First it was XX1, then X01, then the very budget friendly X1.
They also created a complete GX lineup, letting you switch a few parts around to make a wide range 1x or 2x group, using a crankset that worked with single or double chainrings and a collection of cassettes to choose from. We reviewed that here.
Now, the new SRAM NX group brings 1×11 to everyone with a complete, dedicated single chainring drivetrain for an even lower price – as little as $310. That includes crankset with chainring, shifter, rear derailleur and cassette…even the chain!
The NX group takes virtually all of the technologies developed for XX1 and its siblings, save for the X-dome machined cassettes. And it has a full range of chainring sizes, from 26 to 40 teeth in even counts. Perhaps the best part is that they’re now offering a wide range 11-speed cassette that’ll fit on a standard freehub body, no XD Driver required!
The cranks come in GXP and BB30 spindles in widths for everything from standard 68/73 to fat bike’s 100/121 for threaded and pressfit applications. They use a one-piece crank arm with a spider made from 6000-series alloy. The X-Sync narrow-wide chainrings (28/30/32/34/36/38/40) use a 94mm BCD, with chain lines of 49mm (standard), 52mm (boost) and 66.5mm (fat bike).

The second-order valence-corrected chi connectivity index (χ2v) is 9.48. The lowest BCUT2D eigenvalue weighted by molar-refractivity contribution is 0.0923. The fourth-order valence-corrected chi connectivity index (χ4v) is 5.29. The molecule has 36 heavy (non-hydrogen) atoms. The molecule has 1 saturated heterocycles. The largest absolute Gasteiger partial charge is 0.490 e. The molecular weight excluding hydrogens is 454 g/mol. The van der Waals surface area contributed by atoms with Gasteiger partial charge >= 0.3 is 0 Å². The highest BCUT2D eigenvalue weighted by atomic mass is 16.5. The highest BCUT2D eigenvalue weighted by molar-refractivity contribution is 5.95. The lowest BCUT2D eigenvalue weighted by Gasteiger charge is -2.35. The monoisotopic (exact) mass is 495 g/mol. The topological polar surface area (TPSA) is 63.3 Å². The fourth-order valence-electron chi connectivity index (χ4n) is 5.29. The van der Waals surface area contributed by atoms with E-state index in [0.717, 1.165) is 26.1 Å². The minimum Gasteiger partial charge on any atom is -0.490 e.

Arm length options are 155, 165, 170 and 175mm. That’s an awfully short arm on the small side, teeing this up for kids bikes, too.
Other than materials, the NX rear derailleur is functionally the same as XX1. It has the offset 12t pulley, Cage Lock and clutch equipped X-Horizon movement.
The pinned steel NX cassette fits a standard freehub body by upping the lower tooth count from 10 to 11, but keeps the 42-tooth upper cog. Full tooth counts are 11-13-15-17-19-22-25-28-32-36-42.
The NX trigger shifter has the X-Actuation like the others, but with a fixed attachment clamp. That means no Matchmaker mounting, so you’ll need to make room on your bar for both this and your brake lever’s clamp.
Or you can opt for the NX Gripshift instead, which has the same Speed Metal and Rolling Thunder design (metal click indents and ball bearing rotation) as the others.
Here’s how it stacks up against the higher end groups:
*lowest weights for each part listed. Compare this to $970 (X1), $1,247 (X01) and $1,375 (XX1).
Considering the cost, we’re guessing this doesn’t necessarily mean you’ll see a rash of aftermarket upgrades to NX. Where we think you will see it is on a lot of 2017 model bikes, giving entry level models a proper 1x drivetrain while keeping the complete bike price low. And, since all of the parts are interchangeable, it’s likely you’ll see some brands mixing the NX cranks, shifter and cassette with an upgraded rear mech to improve showroom appeal.
SRAM’s goal with NX is to get more first time riders on a 1x system. Thanks to its simplicity and wide range, that makes a lot of sense. And at this price, it makes the cents, too.